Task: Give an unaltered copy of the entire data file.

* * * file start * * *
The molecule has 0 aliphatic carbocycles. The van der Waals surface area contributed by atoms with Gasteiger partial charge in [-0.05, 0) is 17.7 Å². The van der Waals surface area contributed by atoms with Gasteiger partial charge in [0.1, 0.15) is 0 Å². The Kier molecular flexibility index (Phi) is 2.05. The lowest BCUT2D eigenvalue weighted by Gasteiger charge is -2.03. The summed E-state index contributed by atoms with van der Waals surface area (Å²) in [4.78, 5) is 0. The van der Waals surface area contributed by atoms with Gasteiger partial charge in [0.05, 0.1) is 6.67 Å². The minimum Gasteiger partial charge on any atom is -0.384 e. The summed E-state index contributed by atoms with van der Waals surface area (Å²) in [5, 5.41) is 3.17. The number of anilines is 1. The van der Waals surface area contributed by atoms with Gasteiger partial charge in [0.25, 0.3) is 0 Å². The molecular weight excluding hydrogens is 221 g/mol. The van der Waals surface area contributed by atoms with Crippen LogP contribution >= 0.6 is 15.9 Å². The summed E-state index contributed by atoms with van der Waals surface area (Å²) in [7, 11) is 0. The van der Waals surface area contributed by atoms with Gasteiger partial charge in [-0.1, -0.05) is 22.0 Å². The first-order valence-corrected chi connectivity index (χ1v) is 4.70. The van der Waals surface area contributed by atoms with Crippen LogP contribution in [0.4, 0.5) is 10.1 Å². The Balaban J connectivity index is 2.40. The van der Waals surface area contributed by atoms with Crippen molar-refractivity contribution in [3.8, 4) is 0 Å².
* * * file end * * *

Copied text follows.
The molecule has 0 aliphatic carbocycles. The van der Waals surface area contributed by atoms with Gasteiger partial charge in [-0.05, 0) is 17.7 Å². The van der Waals surface area contributed by atoms with Gasteiger partial charge in [0.1, 0.15) is 0 Å². The Kier molecular flexibility index (Phi) is 2.05. The lowest BCUT2D eigenvalue weighted by Gasteiger charge is -2.03. The summed E-state index contributed by atoms with van der Waals surface area (Å²) in [4.78, 5) is 0. The van der Waals surface area contributed by atoms with Gasteiger partial charge in [0.05, 0.1) is 6.67 Å². The minimum Gasteiger partial charge on any atom is -0.384 e. The summed E-state index contributed by atoms with van der Waals surface area (Å²) in [5, 5.41) is 3.17. The number of anilines is 1. The van der Waals surface area contributed by atoms with Gasteiger partial charge in [0.25, 0.3) is 0 Å². The molecular weight excluding hydrogens is 221 g/mol. The van der Waals surface area contributed by atoms with Crippen LogP contribution >= 0.6 is 15.9 Å². The summed E-state index contributed by atoms with van der Waals surface area (Å²) in [7, 11) is 0. The van der Waals surface area contributed by atoms with Gasteiger partial charge in [-0.1, -0.05) is 22.0 Å². The first-order valence-corrected chi connectivity index (χ1v) is 4.70. The van der Waals surface area contributed by atoms with Crippen LogP contribution in [0.4, 0.5) is 10.1 Å². The Balaban J connectivity index is 2.40. The van der Waals surface area contributed by atoms with Crippen molar-refractivity contribution in [3.8, 4) is 0 Å².